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Many Americans (not all, thank God) are spoiled. They don’t mind selling their children and grandchildren to a world of financial ruin as long as they are comfortable. They desire benefits from government without understanding the cost. So the nation is in debt to a degree that would have been unimaginable even under the free-spending George W. Bush administration. How did the country get into this mess? How did the traditionally hard working American people turn into a group of soft, spoiled brats who believe the government is there to give them things?

The problem started with the Great Depression. Instead of allowing the private sector to correct the economic downturn, as President Harding did in 1919, first President Hoover, and to a much greater degree President Franklin D. Roosevelt, tried to end the Depression with massive federal intervention. Despite the claim by liberals that the New Deal helped to end the Depression, unemployment was high up until the boom due to World War II. Artificially inflating wages led companies to lay off more workers, which led to less spending, which led to more of an economic downturn–it was a vicious cycle. The jobs programs, to give them credit, resulted in fine roads and beautiful buildings, but did little to lessen unemployment. But as permanent federal benefits were put in place (even though there were state benefits such as old age pensions so that older people were not left destitute), Americans increasingly saw the government’s function to give them things–at first jobs, later money, health care coverage, and other benefits.

Even after Truman, Eisenhower, and Kennedy continued Roosevelt’s federal benefits, federal spending after World War II was generally under control. Eisenhower balanced the budget three times. But the largest expansion of the federal government in history took place with Lyndon Johnson’s “Great Society.” Medicare, Medicaid, federal housing programs, and huge expenditures on welfare only made worse the public attitude that the government was a “nanny state” whose function is to take care of people’s physical needs. Programs that would have done more good at the local level were in the hands of distant bureaucrats, and a permanent underclass dependent on welfare payments was created.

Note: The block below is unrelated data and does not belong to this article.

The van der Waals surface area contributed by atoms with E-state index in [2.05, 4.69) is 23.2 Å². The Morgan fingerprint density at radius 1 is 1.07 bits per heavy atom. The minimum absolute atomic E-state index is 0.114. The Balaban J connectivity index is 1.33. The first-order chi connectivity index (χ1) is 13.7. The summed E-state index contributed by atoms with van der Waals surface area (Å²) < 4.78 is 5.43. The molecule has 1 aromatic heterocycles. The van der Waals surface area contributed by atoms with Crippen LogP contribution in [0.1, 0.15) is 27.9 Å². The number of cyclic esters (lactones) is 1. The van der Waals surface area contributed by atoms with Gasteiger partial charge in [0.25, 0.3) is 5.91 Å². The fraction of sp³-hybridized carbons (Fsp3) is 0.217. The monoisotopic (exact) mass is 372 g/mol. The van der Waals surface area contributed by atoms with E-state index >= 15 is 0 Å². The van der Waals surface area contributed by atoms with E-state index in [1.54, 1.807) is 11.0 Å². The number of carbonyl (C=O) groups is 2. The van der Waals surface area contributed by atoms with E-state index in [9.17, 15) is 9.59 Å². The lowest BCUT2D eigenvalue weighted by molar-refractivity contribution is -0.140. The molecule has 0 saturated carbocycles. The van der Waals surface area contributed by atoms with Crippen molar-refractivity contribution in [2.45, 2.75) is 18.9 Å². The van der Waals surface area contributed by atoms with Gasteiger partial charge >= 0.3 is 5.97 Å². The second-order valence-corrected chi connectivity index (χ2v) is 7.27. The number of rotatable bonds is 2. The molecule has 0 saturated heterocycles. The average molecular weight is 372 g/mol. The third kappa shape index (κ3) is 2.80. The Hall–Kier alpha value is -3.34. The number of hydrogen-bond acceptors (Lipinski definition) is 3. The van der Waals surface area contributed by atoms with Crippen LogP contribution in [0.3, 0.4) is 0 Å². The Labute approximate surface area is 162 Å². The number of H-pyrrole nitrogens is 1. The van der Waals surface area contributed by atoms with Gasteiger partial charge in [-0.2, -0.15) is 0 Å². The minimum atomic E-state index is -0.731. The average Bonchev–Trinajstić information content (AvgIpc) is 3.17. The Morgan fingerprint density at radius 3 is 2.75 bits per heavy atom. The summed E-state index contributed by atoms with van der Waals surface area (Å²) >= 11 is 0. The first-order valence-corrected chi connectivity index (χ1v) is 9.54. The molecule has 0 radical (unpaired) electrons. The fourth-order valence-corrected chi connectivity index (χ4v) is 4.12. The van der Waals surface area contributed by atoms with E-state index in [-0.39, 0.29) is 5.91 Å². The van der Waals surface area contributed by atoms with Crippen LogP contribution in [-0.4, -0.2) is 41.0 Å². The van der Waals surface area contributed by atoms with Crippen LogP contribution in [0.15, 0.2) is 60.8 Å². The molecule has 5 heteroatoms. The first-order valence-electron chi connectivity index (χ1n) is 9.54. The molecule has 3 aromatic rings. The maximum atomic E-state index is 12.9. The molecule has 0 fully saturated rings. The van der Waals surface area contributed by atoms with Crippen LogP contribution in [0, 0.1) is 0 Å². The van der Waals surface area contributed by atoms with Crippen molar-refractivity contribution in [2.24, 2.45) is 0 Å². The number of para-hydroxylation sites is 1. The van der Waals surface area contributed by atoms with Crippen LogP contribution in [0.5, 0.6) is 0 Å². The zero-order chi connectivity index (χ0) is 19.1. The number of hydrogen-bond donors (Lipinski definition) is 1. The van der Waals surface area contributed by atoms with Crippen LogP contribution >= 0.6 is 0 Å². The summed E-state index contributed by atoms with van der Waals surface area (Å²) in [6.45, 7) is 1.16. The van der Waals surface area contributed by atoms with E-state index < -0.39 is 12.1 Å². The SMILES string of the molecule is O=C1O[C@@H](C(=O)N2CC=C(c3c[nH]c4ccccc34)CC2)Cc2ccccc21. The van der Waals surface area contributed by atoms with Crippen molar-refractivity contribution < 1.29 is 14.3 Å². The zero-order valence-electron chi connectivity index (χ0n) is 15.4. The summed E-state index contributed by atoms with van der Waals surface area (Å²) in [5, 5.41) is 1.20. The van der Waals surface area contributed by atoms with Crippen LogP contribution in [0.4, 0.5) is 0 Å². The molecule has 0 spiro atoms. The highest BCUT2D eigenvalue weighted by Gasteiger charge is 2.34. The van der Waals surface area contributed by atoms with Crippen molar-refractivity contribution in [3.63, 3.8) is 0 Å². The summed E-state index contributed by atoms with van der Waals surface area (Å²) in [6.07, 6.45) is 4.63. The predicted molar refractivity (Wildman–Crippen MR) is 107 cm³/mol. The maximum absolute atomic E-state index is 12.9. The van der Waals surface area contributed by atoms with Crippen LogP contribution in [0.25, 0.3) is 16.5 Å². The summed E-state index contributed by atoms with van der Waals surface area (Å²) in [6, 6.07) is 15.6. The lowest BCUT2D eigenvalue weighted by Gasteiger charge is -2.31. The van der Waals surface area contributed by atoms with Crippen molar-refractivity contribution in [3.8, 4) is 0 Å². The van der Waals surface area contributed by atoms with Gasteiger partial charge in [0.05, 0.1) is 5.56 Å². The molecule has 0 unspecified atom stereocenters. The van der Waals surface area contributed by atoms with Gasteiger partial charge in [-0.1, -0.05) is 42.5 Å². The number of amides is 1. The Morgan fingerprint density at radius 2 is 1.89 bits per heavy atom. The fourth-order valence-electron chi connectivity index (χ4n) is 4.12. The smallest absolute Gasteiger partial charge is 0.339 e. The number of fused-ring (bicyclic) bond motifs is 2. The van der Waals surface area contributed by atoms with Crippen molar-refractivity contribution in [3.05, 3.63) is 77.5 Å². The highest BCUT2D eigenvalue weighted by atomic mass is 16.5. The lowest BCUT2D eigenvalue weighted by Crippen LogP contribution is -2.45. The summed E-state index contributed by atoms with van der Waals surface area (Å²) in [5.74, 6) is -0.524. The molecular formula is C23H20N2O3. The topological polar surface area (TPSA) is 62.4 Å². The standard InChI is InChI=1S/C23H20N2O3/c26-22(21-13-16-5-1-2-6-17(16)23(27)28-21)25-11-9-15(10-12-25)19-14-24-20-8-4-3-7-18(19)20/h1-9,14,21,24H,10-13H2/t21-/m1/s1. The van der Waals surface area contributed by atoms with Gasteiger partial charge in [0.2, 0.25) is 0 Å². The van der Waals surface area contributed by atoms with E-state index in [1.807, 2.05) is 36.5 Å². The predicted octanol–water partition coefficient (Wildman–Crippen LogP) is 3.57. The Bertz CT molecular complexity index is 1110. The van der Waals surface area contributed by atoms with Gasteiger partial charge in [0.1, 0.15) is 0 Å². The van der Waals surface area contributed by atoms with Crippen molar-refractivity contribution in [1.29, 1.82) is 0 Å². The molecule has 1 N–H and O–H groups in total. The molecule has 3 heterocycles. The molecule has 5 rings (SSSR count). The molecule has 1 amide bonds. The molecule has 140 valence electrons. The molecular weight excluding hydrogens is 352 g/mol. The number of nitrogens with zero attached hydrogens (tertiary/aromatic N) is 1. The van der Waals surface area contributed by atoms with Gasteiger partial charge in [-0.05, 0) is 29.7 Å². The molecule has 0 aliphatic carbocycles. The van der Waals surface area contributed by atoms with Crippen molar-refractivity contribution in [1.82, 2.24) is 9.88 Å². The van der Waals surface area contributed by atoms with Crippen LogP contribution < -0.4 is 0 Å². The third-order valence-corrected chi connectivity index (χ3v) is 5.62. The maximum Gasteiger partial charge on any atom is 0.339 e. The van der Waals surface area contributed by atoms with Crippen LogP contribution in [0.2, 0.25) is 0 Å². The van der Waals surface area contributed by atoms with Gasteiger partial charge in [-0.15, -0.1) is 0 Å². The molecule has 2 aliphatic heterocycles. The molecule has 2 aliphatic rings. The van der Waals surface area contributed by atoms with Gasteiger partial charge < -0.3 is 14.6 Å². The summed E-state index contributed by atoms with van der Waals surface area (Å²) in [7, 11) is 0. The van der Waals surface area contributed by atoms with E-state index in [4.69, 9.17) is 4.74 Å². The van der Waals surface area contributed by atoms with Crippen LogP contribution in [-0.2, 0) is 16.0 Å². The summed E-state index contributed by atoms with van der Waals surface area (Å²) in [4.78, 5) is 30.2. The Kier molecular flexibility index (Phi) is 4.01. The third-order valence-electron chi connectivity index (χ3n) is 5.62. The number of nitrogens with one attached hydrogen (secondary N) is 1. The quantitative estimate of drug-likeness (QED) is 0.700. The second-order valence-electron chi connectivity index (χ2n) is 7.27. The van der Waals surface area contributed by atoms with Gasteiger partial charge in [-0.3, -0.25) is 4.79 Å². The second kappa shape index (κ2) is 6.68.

But the government has also been guilty of corporate welfare. The unholy alliance between business and government began with the Whigs’ strong support of the new industries springing up with the Industrial Revolution and continued with the Republican Party’s alliance between the federal government, the railroads, and the banks. It was mainly the tension between the industrial North and its alliance of government and industry and the agricultural South that led to the War between the States (slavery, which was supported by the majority of the public in both the North and South, was not the primary issue over which the war was fought). Industrialism triumphed, and the unholy alliance led to numerous scandals beginning in the Grant administration. Today people vote for the presidential candidate and congressional candidates whom they believe will improve the economy. This is also a position that the government can give the people things–this time, a sound economy. Although some government regulation of business is required because people are not saints, the revolving door between big business and government officials only makes matters worse. Overall the economy tends to move in cycles that are only predictable in part due to their nature as dynamic, chaotic systems. The government can do a lot to help wreck the economy, but generally what it does best beyond essential regulation is to stay out of business. But people believe that one of the chief roles of government is to guarantee a good economy–and voters become prostitutes. It is just as bad for voters on the right to “vote their pocketbooks” as it is for voters on the left to vote due to their desire for more government benefits. But between the two, I prefer the right–at least they recognize that government does more harm than good to business.

Americans need to realize that concentrations of power and money tend to corrupt and tend to bankrupt. There are only so many resource available for people to share, and the government cannot keep spending at the rate it does on benefits and job programs (and defense!) without the Chinese eventually calling the United States in on its debt. When that happens, God help us. Perhaps then families will realize that they must work for themselves and for the good of their local communities instead of receiving handouts from a nanny government. They may have no choice. The sad thing is that such a scenario may be a good thing–it may be the only way to restore virtue to those in the United States who have been spoiled by a sense of entitlement.